With food insecurity a critical issue around the world, a new report from Healthy Families New Zealand is looking at how whānau can play a significant role in making changes to our own food system.
The National Kai Impact Report: Food System Transformation in Aotearoa showcases the impact that whānau-led initiatives have had across the country, including several from Healthy Families South Auckland.
Healthy Families South Auckland Manager Winnie Hauraki says the report explains how each initiative utilises the six conditions of systems change while demonstrating diverse and innovative approaches to kai.
This includes The Good Food Road Map, a framework designed to improve the local food system in Aotearoa, coming at a time when food insecurity is a hot topic in the public sphere.
“With conversation beginning to grow around the concept of food security versus food insecurity there is a need for a framework that outlines those terms in a strategic way and that is what the Good Food Road Map is,” says Winnie.
“It’s about providing a starting platform for communities to use when navigating how to shift from food insecurity into one which caters to the overall health of its people.”
Other initiatives include the Healthy Environment Approach, an initiative designed to get better food equity outcomes delivered by various Auckland Council services like leisure centres and community grants, and the Papatoetoe Food Hub model concept which sees a circular economy model where surplus food is rescued from being wasted and turned into good affordable food for the community.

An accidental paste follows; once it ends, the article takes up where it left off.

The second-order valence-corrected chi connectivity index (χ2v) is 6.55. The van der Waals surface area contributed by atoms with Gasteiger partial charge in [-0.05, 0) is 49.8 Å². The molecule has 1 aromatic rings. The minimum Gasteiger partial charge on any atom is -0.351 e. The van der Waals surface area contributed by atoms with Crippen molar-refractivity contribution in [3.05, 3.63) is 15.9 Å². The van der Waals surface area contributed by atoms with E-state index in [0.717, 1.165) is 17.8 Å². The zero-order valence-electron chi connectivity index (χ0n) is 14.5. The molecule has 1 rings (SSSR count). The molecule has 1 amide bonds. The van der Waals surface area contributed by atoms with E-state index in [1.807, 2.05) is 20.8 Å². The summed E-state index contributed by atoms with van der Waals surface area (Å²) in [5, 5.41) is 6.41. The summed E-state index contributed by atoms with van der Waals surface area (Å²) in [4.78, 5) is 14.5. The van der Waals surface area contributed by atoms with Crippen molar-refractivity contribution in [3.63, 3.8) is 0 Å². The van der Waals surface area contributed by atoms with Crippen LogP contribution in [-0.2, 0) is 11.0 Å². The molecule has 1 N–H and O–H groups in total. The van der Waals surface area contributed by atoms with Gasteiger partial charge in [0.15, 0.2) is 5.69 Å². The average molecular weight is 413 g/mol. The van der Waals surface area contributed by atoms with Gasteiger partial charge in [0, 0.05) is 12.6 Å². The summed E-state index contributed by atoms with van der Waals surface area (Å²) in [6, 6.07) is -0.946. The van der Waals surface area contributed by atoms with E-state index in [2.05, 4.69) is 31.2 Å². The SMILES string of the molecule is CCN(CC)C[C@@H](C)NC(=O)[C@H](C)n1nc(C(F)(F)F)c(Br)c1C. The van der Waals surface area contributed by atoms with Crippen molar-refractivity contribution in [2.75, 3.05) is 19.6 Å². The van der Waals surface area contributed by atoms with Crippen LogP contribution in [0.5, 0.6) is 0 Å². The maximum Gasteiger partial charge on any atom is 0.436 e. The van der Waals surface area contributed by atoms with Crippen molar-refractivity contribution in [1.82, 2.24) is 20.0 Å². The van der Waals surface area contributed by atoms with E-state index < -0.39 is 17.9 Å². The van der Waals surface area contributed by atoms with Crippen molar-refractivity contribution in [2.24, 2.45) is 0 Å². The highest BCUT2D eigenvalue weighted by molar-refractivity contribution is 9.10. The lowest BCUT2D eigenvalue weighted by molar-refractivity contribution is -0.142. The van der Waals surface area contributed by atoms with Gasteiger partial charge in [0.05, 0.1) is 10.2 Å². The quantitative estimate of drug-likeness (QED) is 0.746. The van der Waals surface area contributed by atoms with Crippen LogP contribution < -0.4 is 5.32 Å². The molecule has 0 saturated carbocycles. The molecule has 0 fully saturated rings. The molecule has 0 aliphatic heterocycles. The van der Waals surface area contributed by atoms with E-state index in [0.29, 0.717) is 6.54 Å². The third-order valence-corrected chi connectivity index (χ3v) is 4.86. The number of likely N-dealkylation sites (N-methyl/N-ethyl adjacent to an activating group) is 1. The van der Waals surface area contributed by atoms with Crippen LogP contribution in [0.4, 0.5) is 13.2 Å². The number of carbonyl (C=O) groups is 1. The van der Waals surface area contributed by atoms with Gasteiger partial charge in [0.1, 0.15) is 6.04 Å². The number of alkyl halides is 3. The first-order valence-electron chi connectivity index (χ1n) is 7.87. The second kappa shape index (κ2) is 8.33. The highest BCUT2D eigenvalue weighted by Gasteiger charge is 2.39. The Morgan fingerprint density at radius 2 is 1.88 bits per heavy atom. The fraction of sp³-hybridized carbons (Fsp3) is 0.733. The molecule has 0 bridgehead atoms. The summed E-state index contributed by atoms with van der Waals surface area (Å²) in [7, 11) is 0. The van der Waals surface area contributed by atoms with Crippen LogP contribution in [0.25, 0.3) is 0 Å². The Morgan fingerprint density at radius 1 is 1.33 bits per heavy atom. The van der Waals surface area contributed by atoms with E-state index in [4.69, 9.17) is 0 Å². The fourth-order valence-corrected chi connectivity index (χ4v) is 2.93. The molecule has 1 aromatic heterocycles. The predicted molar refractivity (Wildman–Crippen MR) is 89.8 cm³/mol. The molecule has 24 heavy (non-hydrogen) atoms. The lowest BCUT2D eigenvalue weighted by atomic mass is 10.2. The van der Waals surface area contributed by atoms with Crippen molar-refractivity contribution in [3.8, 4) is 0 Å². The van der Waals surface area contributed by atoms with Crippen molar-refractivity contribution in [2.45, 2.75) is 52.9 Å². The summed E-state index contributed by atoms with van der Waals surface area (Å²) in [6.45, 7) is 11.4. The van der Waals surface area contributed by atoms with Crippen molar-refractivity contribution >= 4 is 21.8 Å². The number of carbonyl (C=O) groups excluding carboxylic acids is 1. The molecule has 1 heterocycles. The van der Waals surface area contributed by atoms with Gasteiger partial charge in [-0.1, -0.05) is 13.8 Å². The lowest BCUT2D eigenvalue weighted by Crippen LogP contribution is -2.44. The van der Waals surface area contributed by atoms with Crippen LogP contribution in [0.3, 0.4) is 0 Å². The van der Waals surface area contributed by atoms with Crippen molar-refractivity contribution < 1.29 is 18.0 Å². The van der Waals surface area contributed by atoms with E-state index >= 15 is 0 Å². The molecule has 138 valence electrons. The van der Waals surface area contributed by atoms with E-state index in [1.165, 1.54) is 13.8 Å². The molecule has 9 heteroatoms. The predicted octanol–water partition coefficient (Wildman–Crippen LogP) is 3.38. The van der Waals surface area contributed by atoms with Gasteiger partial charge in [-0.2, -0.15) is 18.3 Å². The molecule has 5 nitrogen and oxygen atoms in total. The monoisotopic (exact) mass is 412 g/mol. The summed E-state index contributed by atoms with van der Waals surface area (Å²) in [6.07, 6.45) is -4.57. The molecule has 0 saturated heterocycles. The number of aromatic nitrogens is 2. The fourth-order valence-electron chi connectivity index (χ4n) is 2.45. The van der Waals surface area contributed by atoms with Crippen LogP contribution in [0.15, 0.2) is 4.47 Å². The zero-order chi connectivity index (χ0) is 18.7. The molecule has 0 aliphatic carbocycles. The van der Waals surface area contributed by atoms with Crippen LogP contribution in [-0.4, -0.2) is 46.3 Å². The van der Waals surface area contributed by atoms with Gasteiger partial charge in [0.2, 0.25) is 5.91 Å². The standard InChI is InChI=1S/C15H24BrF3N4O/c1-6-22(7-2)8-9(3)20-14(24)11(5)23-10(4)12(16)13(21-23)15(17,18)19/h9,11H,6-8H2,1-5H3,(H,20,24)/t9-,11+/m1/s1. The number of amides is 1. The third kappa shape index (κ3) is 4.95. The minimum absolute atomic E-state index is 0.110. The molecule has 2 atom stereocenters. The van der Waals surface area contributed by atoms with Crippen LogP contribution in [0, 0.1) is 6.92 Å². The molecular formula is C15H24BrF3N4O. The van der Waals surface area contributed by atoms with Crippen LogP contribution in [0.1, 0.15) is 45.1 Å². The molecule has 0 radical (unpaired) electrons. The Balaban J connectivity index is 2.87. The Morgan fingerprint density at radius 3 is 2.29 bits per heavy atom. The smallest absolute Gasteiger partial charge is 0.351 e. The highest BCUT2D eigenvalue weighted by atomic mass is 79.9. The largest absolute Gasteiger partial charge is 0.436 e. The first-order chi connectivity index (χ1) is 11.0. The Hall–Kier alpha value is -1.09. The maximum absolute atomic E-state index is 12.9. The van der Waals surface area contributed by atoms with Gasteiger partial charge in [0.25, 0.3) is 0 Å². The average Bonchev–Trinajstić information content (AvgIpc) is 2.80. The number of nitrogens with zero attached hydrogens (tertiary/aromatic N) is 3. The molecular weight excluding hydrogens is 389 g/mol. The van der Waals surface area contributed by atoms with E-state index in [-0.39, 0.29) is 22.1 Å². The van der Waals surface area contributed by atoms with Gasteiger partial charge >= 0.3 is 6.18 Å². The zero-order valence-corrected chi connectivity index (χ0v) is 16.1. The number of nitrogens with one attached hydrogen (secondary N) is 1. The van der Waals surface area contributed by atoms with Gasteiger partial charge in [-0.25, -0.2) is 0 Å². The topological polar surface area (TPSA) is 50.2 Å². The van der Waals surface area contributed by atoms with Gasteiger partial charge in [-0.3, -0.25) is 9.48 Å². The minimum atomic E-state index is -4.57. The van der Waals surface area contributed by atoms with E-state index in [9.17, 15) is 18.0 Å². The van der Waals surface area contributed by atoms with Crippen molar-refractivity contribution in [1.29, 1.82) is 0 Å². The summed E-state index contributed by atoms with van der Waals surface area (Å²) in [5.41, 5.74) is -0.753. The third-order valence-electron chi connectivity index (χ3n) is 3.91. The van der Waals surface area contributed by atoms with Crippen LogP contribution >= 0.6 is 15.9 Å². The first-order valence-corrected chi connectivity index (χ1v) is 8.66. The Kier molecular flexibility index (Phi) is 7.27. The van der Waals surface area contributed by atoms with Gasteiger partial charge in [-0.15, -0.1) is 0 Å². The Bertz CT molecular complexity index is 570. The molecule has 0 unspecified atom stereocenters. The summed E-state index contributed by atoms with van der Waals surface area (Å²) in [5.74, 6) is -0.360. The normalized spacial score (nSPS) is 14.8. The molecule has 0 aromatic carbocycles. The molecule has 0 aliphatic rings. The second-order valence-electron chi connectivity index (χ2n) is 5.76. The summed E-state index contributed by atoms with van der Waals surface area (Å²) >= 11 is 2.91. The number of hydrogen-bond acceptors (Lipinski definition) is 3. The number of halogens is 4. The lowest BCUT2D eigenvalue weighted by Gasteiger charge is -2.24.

Papatoetoe Food Hub director Raju Ramakrishna has seen the impacts that a pandemic, and other global factors like climate change, have had on whānau in South Auckland.
He says there is an immediate need to make shifts in the way we produce, distribute and consume kai.
“Tāmaki Makaurau cannot have people relying on food banks going forward.”.
“We have known that local food systems were broken even before COVID-19 and now it is even more important to influence the necessary policy and behaviour changes to achieve food security for everyone in Aotearoa New Zealand.”
The Papatoetoe Food Hub is currently educating South Aucklanders to understand how Auckland food systems work with its whenua to whenua programme.
It has been achieved through community, public sector and private sector relationships all with the aim of reconnecting locals to their own food.
“We’ve shown a solution on a local level by working closely with Auckland Council teams, schools, community groups and businesses like the local New World Papatoetoe supermarket to demonstrate how food can be rescued from waste, upcycled, composted and grown to create new kai,” says Raju.
“It just shows what’s possible when everyone works together to tackle one of our toughest issues, food insecurity, in order to help our wider whānau.”
The National Kai Impact Report is the first of a series of reports to be released by Healthy Families New Zealand this year.